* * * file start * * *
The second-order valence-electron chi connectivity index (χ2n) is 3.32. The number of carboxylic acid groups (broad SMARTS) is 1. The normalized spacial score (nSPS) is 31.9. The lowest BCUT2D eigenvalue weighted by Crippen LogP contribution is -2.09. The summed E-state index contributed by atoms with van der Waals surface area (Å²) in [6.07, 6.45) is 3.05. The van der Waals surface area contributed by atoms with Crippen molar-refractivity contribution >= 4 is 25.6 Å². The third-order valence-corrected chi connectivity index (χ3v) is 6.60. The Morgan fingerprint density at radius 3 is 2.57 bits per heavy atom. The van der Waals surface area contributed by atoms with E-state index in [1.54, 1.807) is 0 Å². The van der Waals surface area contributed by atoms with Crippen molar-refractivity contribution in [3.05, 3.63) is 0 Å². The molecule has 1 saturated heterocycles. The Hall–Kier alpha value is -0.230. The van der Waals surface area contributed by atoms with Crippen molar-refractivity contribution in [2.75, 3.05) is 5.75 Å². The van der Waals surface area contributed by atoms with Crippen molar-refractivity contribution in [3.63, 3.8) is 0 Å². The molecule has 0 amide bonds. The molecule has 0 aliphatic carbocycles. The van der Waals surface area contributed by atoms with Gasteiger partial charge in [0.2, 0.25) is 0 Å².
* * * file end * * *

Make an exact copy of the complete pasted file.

The second-order valence-electron chi connectivity index (χ2n) is 3.32. The number of carboxylic acid groups (broad SMARTS) is 1. The normalized spacial score (nSPS) is 31.9. The lowest BCUT2D eigenvalue weighted by Crippen LogP contribution is -2.09. The summed E-state index contributed by atoms with van der Waals surface area (Å²) in [6.07, 6.45) is 3.05. The van der Waals surface area contributed by atoms with Crippen molar-refractivity contribution >= 4 is 25.6 Å². The third-order valence-corrected chi connectivity index (χ3v) is 6.60. The Morgan fingerprint density at radius 3 is 2.57 bits per heavy atom. The van der Waals surface area contributed by atoms with E-state index in [1.54, 1.807) is 0 Å². The van der Waals surface area contributed by atoms with Crippen molar-refractivity contribution in [3.05, 3.63) is 0 Å². The molecule has 1 saturated heterocycles. The Hall–Kier alpha value is -0.230. The van der Waals surface area contributed by atoms with Crippen molar-refractivity contribution in [2.75, 3.05) is 5.75 Å². The van der Waals surface area contributed by atoms with Crippen molar-refractivity contribution in [3.63, 3.8) is 0 Å². The molecule has 0 amide bonds. The molecule has 0 aliphatic carbocycles. The van der Waals surface area contributed by atoms with Gasteiger partial charge in [0.2, 0.25) is 0 Å².